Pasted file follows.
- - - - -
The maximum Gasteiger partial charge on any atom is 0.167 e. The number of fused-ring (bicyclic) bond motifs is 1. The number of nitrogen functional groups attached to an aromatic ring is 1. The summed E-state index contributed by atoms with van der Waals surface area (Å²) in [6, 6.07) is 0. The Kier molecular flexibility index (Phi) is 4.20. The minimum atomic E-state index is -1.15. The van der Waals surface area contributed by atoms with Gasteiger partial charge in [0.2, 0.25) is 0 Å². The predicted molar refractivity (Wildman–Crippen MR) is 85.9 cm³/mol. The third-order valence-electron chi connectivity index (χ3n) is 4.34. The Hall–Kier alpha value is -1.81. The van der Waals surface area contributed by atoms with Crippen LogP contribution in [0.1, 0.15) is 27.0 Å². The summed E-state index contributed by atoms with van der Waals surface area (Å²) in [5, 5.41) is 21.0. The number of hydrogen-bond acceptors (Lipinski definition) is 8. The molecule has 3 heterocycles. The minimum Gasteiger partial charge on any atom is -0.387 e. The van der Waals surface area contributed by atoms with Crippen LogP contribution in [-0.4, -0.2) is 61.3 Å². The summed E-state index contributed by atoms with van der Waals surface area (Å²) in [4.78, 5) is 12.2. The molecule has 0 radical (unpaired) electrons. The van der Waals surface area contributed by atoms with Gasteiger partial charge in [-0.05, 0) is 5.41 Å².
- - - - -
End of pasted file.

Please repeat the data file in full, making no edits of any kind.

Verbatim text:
The maximum Gasteiger partial charge on any atom is 0.167 e. The number of fused-ring (bicyclic) bond motifs is 1. The number of nitrogen functional groups attached to an aromatic ring is 1. The summed E-state index contributed by atoms with van der Waals surface area (Å²) in [6, 6.07) is 0. The Kier molecular flexibility index (Phi) is 4.20. The minimum atomic E-state index is -1.15. The van der Waals surface area contributed by atoms with Gasteiger partial charge in [0.2, 0.25) is 0 Å². The predicted molar refractivity (Wildman–Crippen MR) is 85.9 cm³/mol. The third-order valence-electron chi connectivity index (χ3n) is 4.34. The Hall–Kier alpha value is -1.81. The van der Waals surface area contributed by atoms with Crippen LogP contribution in [0.1, 0.15) is 27.0 Å². The summed E-state index contributed by atoms with van der Waals surface area (Å²) in [5, 5.41) is 21.0. The number of hydrogen-bond acceptors (Lipinski definition) is 8. The molecule has 3 heterocycles. The minimum Gasteiger partial charge on any atom is -0.387 e. The van der Waals surface area contributed by atoms with Crippen LogP contribution in [-0.4, -0.2) is 61.3 Å². The summed E-state index contributed by atoms with van der Waals surface area (Å²) in [4.78, 5) is 12.2. The molecule has 0 radical (unpaired) electrons. The van der Waals surface area contributed by atoms with Gasteiger partial charge in [-0.05, 0) is 5.41 Å².